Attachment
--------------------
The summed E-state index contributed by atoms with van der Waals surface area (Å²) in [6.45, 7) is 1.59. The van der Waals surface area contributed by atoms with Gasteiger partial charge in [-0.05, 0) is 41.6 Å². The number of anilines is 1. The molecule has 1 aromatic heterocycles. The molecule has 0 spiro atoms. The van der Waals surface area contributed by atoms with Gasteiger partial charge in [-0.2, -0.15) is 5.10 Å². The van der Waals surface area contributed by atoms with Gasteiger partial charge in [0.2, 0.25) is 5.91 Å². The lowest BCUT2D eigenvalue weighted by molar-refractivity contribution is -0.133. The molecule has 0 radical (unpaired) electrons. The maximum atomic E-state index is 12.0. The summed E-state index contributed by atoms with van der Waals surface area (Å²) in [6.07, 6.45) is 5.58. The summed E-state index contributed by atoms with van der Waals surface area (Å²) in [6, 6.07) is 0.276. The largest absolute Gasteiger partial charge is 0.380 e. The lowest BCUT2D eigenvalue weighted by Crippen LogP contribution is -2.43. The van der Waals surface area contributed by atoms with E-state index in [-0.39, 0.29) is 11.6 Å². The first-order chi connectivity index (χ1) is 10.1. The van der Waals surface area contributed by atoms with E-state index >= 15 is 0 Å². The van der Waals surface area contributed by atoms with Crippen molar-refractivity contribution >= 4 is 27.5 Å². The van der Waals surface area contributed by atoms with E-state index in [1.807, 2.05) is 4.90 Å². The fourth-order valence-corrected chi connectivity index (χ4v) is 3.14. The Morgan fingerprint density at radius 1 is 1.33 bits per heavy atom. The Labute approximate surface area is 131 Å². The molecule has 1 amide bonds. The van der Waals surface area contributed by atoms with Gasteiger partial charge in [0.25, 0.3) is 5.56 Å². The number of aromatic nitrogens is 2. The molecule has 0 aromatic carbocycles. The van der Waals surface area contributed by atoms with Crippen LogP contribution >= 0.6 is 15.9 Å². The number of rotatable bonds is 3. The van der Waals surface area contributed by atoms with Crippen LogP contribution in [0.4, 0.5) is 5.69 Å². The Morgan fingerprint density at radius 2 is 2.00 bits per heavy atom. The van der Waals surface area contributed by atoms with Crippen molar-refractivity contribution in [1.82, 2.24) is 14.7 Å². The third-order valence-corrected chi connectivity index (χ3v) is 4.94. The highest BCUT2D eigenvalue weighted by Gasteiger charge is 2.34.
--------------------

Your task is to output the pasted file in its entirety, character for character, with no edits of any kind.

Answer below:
The summed E-state index contributed by atoms with van der Waals surface area (Å²) in [6.45, 7) is 1.59. The van der Waals surface area contributed by atoms with Gasteiger partial charge in [-0.05, 0) is 41.6 Å². The number of anilines is 1. The molecule has 1 aromatic heterocycles. The molecule has 0 spiro atoms. The van der Waals surface area contributed by atoms with Gasteiger partial charge in [-0.2, -0.15) is 5.10 Å². The van der Waals surface area contributed by atoms with Gasteiger partial charge in [0.2, 0.25) is 5.91 Å². The lowest BCUT2D eigenvalue weighted by molar-refractivity contribution is -0.133. The molecule has 0 radical (unpaired) electrons. The maximum atomic E-state index is 12.0. The summed E-state index contributed by atoms with van der Waals surface area (Å²) in [6.07, 6.45) is 5.58. The summed E-state index contributed by atoms with van der Waals surface area (Å²) in [6, 6.07) is 0.276. The largest absolute Gasteiger partial charge is 0.380 e. The lowest BCUT2D eigenvalue weighted by Crippen LogP contribution is -2.43. The van der Waals surface area contributed by atoms with E-state index in [-0.39, 0.29) is 11.6 Å². The first-order chi connectivity index (χ1) is 10.1. The van der Waals surface area contributed by atoms with E-state index >= 15 is 0 Å². The van der Waals surface area contributed by atoms with Crippen molar-refractivity contribution >= 4 is 27.5 Å². The van der Waals surface area contributed by atoms with E-state index in [1.807, 2.05) is 4.90 Å². The fourth-order valence-corrected chi connectivity index (χ4v) is 3.14. The Morgan fingerprint density at radius 1 is 1.33 bits per heavy atom. The Labute approximate surface area is 131 Å². The molecule has 1 amide bonds. The van der Waals surface area contributed by atoms with Gasteiger partial charge in [0.25, 0.3) is 5.56 Å². The number of aromatic nitrogens is 2. The molecule has 0 aromatic carbocycles. The van der Waals surface area contributed by atoms with Crippen LogP contribution >= 0.6 is 15.9 Å². The number of rotatable bonds is 3. The van der Waals surface area contributed by atoms with Crippen LogP contribution in [0.4, 0.5) is 5.69 Å². The Morgan fingerprint density at radius 2 is 2.00 bits per heavy atom. The van der Waals surface area contributed by atoms with Crippen molar-refractivity contribution in [1.82, 2.24) is 14.7 Å². The third-order valence-corrected chi connectivity index (χ3v) is 4.94. The highest BCUT2D eigenvalue weighted by Gasteiger charge is 2.34.